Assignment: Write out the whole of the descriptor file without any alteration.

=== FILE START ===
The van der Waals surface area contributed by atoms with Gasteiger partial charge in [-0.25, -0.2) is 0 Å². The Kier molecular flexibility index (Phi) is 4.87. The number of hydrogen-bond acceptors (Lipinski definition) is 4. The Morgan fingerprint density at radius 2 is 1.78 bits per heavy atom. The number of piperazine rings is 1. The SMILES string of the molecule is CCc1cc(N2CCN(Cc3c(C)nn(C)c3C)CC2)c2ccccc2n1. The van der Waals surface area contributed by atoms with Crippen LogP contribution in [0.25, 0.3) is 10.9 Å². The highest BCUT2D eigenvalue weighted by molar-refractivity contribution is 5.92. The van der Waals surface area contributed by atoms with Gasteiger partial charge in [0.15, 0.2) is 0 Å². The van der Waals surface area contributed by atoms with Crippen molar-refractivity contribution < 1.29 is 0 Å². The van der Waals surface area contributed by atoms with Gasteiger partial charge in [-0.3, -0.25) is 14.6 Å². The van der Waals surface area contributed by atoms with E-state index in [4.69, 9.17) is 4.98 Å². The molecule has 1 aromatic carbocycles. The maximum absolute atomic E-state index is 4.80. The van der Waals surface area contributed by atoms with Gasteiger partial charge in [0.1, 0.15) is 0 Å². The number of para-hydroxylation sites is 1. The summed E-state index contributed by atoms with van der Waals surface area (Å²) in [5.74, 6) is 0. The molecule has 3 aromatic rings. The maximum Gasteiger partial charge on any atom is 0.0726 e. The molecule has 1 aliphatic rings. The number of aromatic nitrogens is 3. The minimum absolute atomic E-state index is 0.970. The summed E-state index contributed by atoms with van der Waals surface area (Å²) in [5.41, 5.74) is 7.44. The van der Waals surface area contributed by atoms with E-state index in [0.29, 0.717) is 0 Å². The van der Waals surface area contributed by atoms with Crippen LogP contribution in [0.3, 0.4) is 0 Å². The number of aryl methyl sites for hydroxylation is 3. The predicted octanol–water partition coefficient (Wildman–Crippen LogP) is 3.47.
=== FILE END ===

The van der Waals surface area contributed by atoms with Gasteiger partial charge in [-0.25, -0.2) is 0 Å². The Kier molecular flexibility index (Phi) is 4.87. The number of hydrogen-bond acceptors (Lipinski definition) is 4. The Morgan fingerprint density at radius 2 is 1.78 bits per heavy atom. The number of piperazine rings is 1. The SMILES string of the molecule is CCc1cc(N2CCN(Cc3c(C)nn(C)c3C)CC2)c2ccccc2n1. The van der Waals surface area contributed by atoms with Crippen LogP contribution in [0.25, 0.3) is 10.9 Å². The highest BCUT2D eigenvalue weighted by molar-refractivity contribution is 5.92. The van der Waals surface area contributed by atoms with Gasteiger partial charge in [0.15, 0.2) is 0 Å². The van der Waals surface area contributed by atoms with Crippen molar-refractivity contribution < 1.29 is 0 Å². The van der Waals surface area contributed by atoms with Gasteiger partial charge in [-0.3, -0.25) is 14.6 Å². The van der Waals surface area contributed by atoms with E-state index in [4.69, 9.17) is 4.98 Å². The molecule has 1 aromatic carbocycles. The maximum absolute atomic E-state index is 4.80. The van der Waals surface area contributed by atoms with Gasteiger partial charge in [0.1, 0.15) is 0 Å². The number of para-hydroxylation sites is 1. The summed E-state index contributed by atoms with van der Waals surface area (Å²) in [5.74, 6) is 0. The molecule has 3 aromatic rings. The maximum Gasteiger partial charge on any atom is 0.0726 e. The molecule has 1 aliphatic rings. The number of aromatic nitrogens is 3. The minimum absolute atomic E-state index is 0.970. The summed E-state index contributed by atoms with van der Waals surface area (Å²) in [5.41, 5.74) is 7.44. The van der Waals surface area contributed by atoms with E-state index in [0.29, 0.717) is 0 Å². The van der Waals surface area contributed by atoms with Crippen LogP contribution in [0.3, 0.4) is 0 Å². The number of aryl methyl sites for hydroxylation is 3. The predicted octanol–water partition coefficient (Wildman–Crippen LogP) is 3.47.